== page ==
I became aware of the presence of death. The Presence of Death. It sat small between my right hip and the armrest, neither sinkhole nor savior, a whirlwind without movement, vibrating as if sending out signals. My breath was even, my arms fallen straight at my side. I could do nothing to avoid it; I was there for the taking.
I had been sitting at my father’s bedside several days before he died when he had opened his eyes and said, “I can feel it coming.” I’d said nothing. I did not want to scare him, to force my father to stare Death in the face, to send him into the afterlife—if there is an afterlife—in a state of panic, so I did not ask what I wanted to know.
I think of this now as a major life error. How often will I have the opportunity, before I face my own roster change, to receive a report from that front line? Perhaps my father had wanted to reveal his vision, to make one last street-corner oration.
But he was a general, not a scout. What could he have told me? That God was still not in sight? My father was a negotiator, was Death the brick wall he had always imagined himself to be or the facilitator that put a lie to the fundamental principle of his life—that if you didn’t move, you couldn’t lose? Was he waiting for me to ask for his expertise or was he hoarding and withholding it for all time? Did he want to talk? I will never know. Within a week, he was gone. Now Death would do with me what it would, I could not rouse myself to escape it.
The sun went down over my shoulder, its light finally blocked by buildings along the Hudson River. I hadn’t moved, but the second game of the NFL doubleheader headed for resolution. I could feel Death’s pulse but I resisted looking at its source, shifting my weight only when necessary, careful not to let my thigh hang over the abyss. I did not place my hand into the fourth dimension. I sat in that chair for six hours.
Finally, and for no reason I could discern, my afternoon Thanatos companion withdrew, leaving no visible debris, nothing you might find in the movies: no scattered Sunday Times, no scent of sulfur, no swirling vortex carved into the black leather. My exhaustion had been exhausted. Apparently, I was in overtime—one hopes not Sudden Death. I gathered myself and walked slowly into my kitchen, drank a large glass of water, and then called my good friend Stacey to tell her my story while it was fresh in the mind.
“You need to see Master Ru,” she told me. Stacey is an osteopath and a seeker. She knows things I don’t. “He’s an energy master. He does great things. I’ll try to get you in.”
I’m not a believer in eastern religion. I’m not a believer in any religion. I had no idea what an “energy master” was, but Stacey got me an hour with him the next morning.
Monday was one of those summer days when the sky is Mets blue and the sun Pirates yellow. Clear beyond clear, all the lines down the avenues looked drawn with a ruler. The sound in the street had a little extra treble to it. Trudging toward my appointment, parsing my breath, I put one foot in front of the other, trying not so much to make good time as simply to achieve the triumph of arrival. I felt that if I stopped in the street I might not be able to push forward again, so I pressed on as if climbing lighthouse stairs. I was moving in quarter-time and it seemed everyone was passing me at a trot.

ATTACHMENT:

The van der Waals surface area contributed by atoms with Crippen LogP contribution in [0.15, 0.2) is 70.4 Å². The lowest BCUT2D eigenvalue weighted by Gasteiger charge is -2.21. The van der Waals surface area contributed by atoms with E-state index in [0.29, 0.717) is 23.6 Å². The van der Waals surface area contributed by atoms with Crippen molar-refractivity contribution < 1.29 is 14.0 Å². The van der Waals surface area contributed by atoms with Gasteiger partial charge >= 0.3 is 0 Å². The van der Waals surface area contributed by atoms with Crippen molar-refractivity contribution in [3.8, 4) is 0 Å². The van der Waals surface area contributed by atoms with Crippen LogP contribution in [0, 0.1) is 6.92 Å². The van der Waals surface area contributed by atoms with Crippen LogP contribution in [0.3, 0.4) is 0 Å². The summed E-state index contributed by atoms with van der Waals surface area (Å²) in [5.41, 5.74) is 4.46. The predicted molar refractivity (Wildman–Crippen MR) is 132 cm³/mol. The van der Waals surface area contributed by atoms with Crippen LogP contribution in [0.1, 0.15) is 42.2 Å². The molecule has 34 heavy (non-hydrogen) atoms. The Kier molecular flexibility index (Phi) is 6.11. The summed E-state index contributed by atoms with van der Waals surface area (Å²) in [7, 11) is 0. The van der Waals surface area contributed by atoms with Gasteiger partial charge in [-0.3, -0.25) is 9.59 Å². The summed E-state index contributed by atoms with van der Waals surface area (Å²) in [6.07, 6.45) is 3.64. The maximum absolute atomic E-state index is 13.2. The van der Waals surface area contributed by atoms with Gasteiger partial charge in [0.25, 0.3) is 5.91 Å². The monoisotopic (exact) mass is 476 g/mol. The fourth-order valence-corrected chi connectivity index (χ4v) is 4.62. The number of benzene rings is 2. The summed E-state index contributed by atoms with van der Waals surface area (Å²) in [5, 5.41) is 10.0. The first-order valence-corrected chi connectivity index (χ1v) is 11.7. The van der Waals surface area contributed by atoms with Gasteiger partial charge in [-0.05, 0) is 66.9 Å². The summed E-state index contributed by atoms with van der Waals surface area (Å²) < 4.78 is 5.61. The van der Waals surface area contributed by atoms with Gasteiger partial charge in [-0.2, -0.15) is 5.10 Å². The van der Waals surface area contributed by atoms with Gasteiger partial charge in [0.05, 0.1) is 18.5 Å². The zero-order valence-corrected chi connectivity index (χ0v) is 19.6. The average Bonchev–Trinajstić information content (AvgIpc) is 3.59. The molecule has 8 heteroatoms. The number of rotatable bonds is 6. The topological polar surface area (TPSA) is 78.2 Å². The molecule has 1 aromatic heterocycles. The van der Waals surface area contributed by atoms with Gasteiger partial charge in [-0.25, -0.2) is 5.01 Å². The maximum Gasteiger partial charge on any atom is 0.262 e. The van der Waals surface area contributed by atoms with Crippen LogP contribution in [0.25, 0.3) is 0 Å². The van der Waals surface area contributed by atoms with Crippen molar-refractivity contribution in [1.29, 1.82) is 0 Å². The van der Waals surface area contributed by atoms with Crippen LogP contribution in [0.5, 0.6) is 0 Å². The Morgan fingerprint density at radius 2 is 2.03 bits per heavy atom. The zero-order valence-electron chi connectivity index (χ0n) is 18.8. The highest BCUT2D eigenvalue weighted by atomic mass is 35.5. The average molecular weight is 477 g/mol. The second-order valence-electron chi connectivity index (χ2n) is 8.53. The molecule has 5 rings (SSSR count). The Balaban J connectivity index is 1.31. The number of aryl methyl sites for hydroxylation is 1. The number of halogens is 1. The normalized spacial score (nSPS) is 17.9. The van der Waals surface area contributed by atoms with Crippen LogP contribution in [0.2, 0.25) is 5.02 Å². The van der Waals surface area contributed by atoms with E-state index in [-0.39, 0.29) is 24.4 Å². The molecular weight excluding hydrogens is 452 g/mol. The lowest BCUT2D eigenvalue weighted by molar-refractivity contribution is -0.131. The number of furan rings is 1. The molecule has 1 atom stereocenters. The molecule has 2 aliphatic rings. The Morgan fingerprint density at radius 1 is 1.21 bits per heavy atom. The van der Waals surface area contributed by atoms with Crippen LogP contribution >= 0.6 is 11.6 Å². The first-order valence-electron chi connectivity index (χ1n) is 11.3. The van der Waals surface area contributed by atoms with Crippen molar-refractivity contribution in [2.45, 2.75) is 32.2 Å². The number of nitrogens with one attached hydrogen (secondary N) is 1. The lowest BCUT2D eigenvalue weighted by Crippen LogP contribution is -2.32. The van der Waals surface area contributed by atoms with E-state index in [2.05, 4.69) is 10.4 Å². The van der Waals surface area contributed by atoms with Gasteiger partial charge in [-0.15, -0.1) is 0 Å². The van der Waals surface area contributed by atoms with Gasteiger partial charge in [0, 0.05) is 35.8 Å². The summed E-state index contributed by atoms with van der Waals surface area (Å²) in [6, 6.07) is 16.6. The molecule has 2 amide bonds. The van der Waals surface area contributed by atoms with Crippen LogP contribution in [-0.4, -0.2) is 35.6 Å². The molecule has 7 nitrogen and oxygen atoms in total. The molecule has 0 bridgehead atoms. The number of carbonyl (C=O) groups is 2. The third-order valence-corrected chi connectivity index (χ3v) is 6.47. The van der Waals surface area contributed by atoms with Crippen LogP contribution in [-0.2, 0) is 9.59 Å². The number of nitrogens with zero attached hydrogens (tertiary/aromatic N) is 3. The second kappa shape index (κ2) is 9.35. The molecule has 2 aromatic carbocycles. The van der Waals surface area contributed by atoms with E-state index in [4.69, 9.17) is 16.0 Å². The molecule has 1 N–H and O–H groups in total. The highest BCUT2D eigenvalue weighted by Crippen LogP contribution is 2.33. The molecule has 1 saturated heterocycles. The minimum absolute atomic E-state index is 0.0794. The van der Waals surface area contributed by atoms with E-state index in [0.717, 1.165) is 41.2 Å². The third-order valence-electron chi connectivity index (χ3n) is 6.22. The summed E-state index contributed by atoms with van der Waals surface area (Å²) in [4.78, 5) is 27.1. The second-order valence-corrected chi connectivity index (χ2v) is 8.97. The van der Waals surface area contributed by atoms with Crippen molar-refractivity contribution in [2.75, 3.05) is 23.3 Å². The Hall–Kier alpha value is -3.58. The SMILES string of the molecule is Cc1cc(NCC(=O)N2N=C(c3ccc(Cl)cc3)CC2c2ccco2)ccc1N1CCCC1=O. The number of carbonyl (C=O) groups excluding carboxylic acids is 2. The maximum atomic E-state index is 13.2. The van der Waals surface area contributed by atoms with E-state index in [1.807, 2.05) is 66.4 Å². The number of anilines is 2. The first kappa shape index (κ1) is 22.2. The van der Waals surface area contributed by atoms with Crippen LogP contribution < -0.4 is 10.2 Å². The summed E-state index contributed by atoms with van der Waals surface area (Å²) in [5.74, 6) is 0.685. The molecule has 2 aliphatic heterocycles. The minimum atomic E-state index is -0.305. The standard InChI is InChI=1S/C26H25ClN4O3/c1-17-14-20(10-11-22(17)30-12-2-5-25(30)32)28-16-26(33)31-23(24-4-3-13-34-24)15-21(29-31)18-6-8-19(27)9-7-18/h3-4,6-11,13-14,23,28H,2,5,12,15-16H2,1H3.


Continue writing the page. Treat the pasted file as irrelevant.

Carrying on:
Master Ru worked out of a post-war apartment building that looked entirely devoid of soul. I knocked on his hollow door and was met by a short Chinese man in blue scrubs who appeared to be in his forties but might have been older. He smiled like he meant it, encouraged me to enter, and asked that I remove my shoes. Master Ru spoke English with a heavy accent I had a hard time understanding. “Stacey tells me…” I began. “Yes,” he said, “Stacey.”
On the blonde parquet floor lay a yoga mat to which he motioned me. “On stomach.” I turned off my phone, took my keys out of my pocket so I would not lie on them, and lowered myself to the ground. It felt good to lie down. A kerchief indicated the ideal placement of my head. I could lie there all day. The energy master knelt beside me.
Master Ru dug an elbow into my shoulder and a guttural sound erupted from my entire being. I was facing the floor, I could not see what he was doing. I closed my eyes but see or no see, I could not avoid the pain. I bucked but could not throw him. I had experienced deep-tissue massage in the past; now I wanted to jump ahead in time, to have done the work and reaped the benefits. I really did not want to live in this moment, and this moment continued.
Master Ru moved with conviction more deeply into my shoulder, around my scapula, and then working slowly, with practiced certainty, dug small circles with his thumbs at six points down each side of my spine. I jumped and grunted with each touch and he seemed neither unsympathetic nor particularly attentive to my discomfort. He never wavered. Master Ru plumbed my hamstrings and calf muscles—“Very tight”—and then told me to turn over.
When he took hold of the skin at my right underarm, stretched my arm and suddenly pulled hard on my wrist, I went electric. There was no escape. He strummed the funny bone nerve in my elbow. Not funny. I exploded all over again when he performed the same on my left side.